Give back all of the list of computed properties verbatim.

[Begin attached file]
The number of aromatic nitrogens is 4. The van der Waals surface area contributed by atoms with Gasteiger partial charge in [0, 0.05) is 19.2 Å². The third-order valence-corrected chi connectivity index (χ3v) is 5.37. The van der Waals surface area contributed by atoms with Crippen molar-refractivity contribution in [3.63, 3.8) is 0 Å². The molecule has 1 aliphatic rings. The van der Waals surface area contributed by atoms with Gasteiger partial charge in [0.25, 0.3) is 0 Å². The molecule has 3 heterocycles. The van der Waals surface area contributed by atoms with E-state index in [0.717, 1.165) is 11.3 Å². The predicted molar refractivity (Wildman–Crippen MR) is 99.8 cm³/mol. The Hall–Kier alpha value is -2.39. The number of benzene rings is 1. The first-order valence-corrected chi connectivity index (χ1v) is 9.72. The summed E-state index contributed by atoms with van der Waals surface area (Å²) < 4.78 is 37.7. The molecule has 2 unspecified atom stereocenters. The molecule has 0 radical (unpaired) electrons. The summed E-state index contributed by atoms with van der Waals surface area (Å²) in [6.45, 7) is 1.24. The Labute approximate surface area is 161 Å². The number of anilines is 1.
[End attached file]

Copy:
The number of aromatic nitrogens is 4. The van der Waals surface area contributed by atoms with Gasteiger partial charge in [0, 0.05) is 19.2 Å². The third-order valence-corrected chi connectivity index (χ3v) is 5.37. The van der Waals surface area contributed by atoms with Crippen molar-refractivity contribution in [3.63, 3.8) is 0 Å². The molecule has 1 aliphatic rings. The van der Waals surface area contributed by atoms with Gasteiger partial charge in [0.25, 0.3) is 0 Å². The molecule has 3 heterocycles. The van der Waals surface area contributed by atoms with E-state index in [0.717, 1.165) is 11.3 Å². The predicted molar refractivity (Wildman–Crippen MR) is 99.8 cm³/mol. The Hall–Kier alpha value is -2.39. The number of benzene rings is 1. The first-order valence-corrected chi connectivity index (χ1v) is 9.72. The summed E-state index contributed by atoms with van der Waals surface area (Å²) < 4.78 is 37.7. The molecule has 2 unspecified atom stereocenters. The molecule has 0 radical (unpaired) electrons. The summed E-state index contributed by atoms with van der Waals surface area (Å²) in [6.45, 7) is 1.24. The Labute approximate surface area is 161 Å². The number of anilines is 1.